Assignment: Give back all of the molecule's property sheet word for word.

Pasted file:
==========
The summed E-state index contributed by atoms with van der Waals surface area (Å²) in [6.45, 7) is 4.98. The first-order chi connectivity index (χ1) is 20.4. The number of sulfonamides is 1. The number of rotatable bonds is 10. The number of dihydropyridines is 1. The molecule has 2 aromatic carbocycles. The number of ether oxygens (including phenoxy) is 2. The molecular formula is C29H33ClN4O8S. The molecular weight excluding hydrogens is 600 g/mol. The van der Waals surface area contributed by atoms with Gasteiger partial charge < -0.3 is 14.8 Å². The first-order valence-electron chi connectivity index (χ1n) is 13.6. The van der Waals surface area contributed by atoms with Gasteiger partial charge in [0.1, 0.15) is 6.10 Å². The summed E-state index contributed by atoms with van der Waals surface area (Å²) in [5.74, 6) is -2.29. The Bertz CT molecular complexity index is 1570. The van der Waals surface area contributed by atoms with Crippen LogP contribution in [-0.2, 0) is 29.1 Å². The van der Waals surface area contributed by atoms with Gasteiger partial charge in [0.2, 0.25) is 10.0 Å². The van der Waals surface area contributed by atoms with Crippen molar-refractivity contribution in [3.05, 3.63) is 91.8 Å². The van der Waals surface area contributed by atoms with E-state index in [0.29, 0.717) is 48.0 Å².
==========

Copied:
The summed E-state index contributed by atoms with van der Waals surface area (Å²) in [6.45, 7) is 4.98. The first-order chi connectivity index (χ1) is 20.4. The number of sulfonamides is 1. The number of rotatable bonds is 10. The number of dihydropyridines is 1. The molecule has 2 aromatic carbocycles. The number of ether oxygens (including phenoxy) is 2. The molecular formula is C29H33ClN4O8S. The molecular weight excluding hydrogens is 600 g/mol. The van der Waals surface area contributed by atoms with Gasteiger partial charge < -0.3 is 14.8 Å². The first-order valence-electron chi connectivity index (χ1n) is 13.6. The van der Waals surface area contributed by atoms with Gasteiger partial charge in [0.1, 0.15) is 6.10 Å². The summed E-state index contributed by atoms with van der Waals surface area (Å²) in [5.74, 6) is -2.29. The Bertz CT molecular complexity index is 1570. The van der Waals surface area contributed by atoms with Crippen LogP contribution in [-0.2, 0) is 29.1 Å². The van der Waals surface area contributed by atoms with Gasteiger partial charge in [0.2, 0.25) is 10.0 Å². The van der Waals surface area contributed by atoms with Crippen molar-refractivity contribution in [3.05, 3.63) is 91.8 Å². The van der Waals surface area contributed by atoms with E-state index in [0.29, 0.717) is 48.0 Å².